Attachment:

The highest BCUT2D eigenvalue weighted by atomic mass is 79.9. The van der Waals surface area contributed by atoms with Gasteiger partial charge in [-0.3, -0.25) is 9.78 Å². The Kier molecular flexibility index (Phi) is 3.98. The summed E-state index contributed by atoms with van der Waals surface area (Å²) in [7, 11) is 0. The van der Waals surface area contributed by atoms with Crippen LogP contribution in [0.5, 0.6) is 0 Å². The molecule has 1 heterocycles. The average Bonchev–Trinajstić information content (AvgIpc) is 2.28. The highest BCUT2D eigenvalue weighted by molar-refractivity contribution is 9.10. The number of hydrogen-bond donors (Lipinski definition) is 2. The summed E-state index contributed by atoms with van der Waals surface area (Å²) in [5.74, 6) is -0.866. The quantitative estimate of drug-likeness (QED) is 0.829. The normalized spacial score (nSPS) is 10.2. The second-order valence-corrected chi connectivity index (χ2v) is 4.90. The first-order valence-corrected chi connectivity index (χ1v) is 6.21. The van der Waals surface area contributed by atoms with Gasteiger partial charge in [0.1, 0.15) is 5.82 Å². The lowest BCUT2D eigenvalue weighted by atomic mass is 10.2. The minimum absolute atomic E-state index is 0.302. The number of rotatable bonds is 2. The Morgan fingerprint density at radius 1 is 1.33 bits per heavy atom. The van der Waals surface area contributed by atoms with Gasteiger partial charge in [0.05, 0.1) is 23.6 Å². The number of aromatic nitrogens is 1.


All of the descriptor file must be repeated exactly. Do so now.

The highest BCUT2D eigenvalue weighted by atomic mass is 79.9. The van der Waals surface area contributed by atoms with Gasteiger partial charge in [-0.3, -0.25) is 9.78 Å². The Kier molecular flexibility index (Phi) is 3.98. The summed E-state index contributed by atoms with van der Waals surface area (Å²) in [7, 11) is 0. The van der Waals surface area contributed by atoms with Crippen LogP contribution in [0.5, 0.6) is 0 Å². The molecule has 1 heterocycles. The average Bonchev–Trinajstić information content (AvgIpc) is 2.28. The highest BCUT2D eigenvalue weighted by molar-refractivity contribution is 9.10. The number of hydrogen-bond donors (Lipinski definition) is 2. The summed E-state index contributed by atoms with van der Waals surface area (Å²) in [5.74, 6) is -0.866. The quantitative estimate of drug-likeness (QED) is 0.829. The normalized spacial score (nSPS) is 10.2. The second-order valence-corrected chi connectivity index (χ2v) is 4.90. The first-order valence-corrected chi connectivity index (χ1v) is 6.21. The van der Waals surface area contributed by atoms with Gasteiger partial charge in [0.1, 0.15) is 5.82 Å². The lowest BCUT2D eigenvalue weighted by atomic mass is 10.2. The minimum absolute atomic E-state index is 0.302. The number of rotatable bonds is 2. The Morgan fingerprint density at radius 1 is 1.33 bits per heavy atom. The van der Waals surface area contributed by atoms with Gasteiger partial charge in [0.05, 0.1) is 23.6 Å². The number of aromatic nitrogens is 1.